Many Americans and first-time homebuyers might believe that the average down payment on a house is somewhere around 20%. But it turns out the typical down payment on a house may be lower than you think. As of 2021, the typical down payment is less than 20%, with the average down payment on a house for a first-time buyer currently hovering around 6-7%.
For many aspiring homeowners, the thought of coming up with a 20% down payment on a house overshadows what could otherwise be one of life’s most rewarding experiences. So, let’s dispel fact from fiction and see how much homebuyers actually need to put down to finance their first home.
The typical down payment on a house, debunked
Why do many consumers believe the typical down payment on a house is 20%? This common misconception may be due to something called private mortgage insurance (PMI).
If you're unable to put down 20% on a house, that doesn’t necessarily mean you won’t be able to get a mortgage. When taking out a conventional mortgage loan, lenders may require borrowers who put less than 20% down to pay for insurance that protects the lender in case of default. PMI is designed to counterbalance the risk presented by lower down payments and larger loans. Lenders may require PMI until the loan-to-value ratio (LTV) of your mortgage reaches 80% (meaning you have paid off 20% of the total loan or have 20% equity in your home).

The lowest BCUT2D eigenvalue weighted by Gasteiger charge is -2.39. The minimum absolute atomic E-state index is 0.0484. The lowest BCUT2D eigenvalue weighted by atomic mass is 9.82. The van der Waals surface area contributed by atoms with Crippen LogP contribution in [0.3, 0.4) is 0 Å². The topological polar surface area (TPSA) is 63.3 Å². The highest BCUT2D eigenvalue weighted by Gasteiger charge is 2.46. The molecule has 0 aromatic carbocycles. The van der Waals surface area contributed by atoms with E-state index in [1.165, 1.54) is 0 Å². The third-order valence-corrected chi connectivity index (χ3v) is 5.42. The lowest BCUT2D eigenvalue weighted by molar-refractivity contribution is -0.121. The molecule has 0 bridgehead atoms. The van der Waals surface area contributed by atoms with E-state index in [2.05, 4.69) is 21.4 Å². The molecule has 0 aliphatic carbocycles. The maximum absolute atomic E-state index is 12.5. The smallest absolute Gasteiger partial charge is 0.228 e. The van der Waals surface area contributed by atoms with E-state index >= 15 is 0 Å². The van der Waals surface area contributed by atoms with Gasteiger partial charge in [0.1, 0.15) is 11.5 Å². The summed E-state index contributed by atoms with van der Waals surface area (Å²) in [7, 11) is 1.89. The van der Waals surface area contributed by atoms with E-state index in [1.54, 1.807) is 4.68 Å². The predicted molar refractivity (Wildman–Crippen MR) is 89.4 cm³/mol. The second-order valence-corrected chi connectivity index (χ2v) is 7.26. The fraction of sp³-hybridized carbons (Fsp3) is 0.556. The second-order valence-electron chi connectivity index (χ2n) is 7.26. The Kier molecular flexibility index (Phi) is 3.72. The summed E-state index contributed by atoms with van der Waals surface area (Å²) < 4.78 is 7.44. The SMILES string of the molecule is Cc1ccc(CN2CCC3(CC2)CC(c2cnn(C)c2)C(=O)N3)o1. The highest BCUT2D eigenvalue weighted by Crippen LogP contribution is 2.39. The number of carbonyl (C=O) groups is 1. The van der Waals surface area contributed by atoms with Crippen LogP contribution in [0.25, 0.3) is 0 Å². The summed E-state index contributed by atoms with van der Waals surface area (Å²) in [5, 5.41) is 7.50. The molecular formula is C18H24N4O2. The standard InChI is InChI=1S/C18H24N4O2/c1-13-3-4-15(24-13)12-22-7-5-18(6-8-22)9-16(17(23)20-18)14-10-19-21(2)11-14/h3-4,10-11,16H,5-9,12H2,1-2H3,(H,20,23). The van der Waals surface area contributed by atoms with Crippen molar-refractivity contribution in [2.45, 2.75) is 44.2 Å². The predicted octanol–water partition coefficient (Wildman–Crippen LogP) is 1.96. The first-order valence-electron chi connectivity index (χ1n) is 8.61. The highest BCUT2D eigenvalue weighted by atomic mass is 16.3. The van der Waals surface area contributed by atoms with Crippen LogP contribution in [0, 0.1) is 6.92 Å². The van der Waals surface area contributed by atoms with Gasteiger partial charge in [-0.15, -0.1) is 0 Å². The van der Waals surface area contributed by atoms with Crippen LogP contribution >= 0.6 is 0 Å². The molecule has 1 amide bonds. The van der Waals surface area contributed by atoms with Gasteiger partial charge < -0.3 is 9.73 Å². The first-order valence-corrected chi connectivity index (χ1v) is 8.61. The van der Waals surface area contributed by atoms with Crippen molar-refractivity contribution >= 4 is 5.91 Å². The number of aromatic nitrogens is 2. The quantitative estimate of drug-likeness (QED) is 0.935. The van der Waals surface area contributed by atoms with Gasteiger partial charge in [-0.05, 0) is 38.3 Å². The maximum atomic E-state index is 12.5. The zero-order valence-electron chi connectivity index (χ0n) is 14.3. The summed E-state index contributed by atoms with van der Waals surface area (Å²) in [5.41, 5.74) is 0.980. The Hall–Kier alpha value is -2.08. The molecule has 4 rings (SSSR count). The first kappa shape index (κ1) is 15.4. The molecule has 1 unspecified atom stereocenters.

Because PMI adds costs on top of routine mortgage payments, some buyers aim to put at least 20% down up front and avoid PMI altogether. This "rule of thumb” has its roots in the 2007 housing crisis to lessen the risk of people defaulting on their loans. Let’s look at where things stand now, and how buyers finance homes with down payments well below 20%.
Minimum down payment by loan type
Mortgage loans come in a variety of types, catering to borrowers with different needs and financial situations. Note that each person’s down payment will be different based on their circumstances, but there are some required minimums for borrowers to keep in mind:
The average down payment on a house is lower than many Americans might think. The oft-cited “20% rule” is a misconception, likely spurred by the fact that many lenders require private mortgage insurance when borrowers put down less than 20%. In fact, most conventional mortgages require as little as 3% down up front, meaning you may be able to start building equity sooner than you thought.